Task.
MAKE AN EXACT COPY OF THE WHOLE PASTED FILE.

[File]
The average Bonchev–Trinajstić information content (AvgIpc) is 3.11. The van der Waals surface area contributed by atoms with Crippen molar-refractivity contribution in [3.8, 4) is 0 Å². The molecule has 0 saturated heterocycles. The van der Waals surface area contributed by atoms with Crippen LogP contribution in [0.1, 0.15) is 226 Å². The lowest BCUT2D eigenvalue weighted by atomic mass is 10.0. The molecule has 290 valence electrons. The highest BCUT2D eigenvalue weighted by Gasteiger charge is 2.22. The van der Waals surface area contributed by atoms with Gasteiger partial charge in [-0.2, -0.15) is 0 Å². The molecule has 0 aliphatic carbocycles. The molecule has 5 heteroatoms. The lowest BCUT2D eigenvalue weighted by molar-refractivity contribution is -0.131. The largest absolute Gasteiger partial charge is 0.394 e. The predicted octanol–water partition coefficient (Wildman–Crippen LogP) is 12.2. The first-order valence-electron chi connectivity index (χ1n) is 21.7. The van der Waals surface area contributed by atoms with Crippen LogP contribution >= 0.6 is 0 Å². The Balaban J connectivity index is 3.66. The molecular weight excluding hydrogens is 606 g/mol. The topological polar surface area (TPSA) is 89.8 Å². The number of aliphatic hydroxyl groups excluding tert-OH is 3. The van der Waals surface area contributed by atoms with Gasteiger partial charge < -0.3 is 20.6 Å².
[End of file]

The average Bonchev–Trinajstić information content (AvgIpc) is 3.11. The van der Waals surface area contributed by atoms with Crippen molar-refractivity contribution in [3.8, 4) is 0 Å². The molecule has 0 saturated heterocycles. The van der Waals surface area contributed by atoms with Crippen LogP contribution in [0.1, 0.15) is 226 Å². The lowest BCUT2D eigenvalue weighted by atomic mass is 10.0. The molecule has 290 valence electrons. The highest BCUT2D eigenvalue weighted by Gasteiger charge is 2.22. The van der Waals surface area contributed by atoms with Gasteiger partial charge in [-0.2, -0.15) is 0 Å². The molecule has 0 aliphatic carbocycles. The molecule has 5 heteroatoms. The lowest BCUT2D eigenvalue weighted by molar-refractivity contribution is -0.131. The largest absolute Gasteiger partial charge is 0.394 e. The predicted octanol–water partition coefficient (Wildman–Crippen LogP) is 12.2. The first-order valence-electron chi connectivity index (χ1n) is 21.7. The van der Waals surface area contributed by atoms with Crippen LogP contribution >= 0.6 is 0 Å². The Balaban J connectivity index is 3.66. The molecular weight excluding hydrogens is 606 g/mol. The topological polar surface area (TPSA) is 89.8 Å². The number of aliphatic hydroxyl groups excluding tert-OH is 3. The van der Waals surface area contributed by atoms with Gasteiger partial charge < -0.3 is 20.6 Å².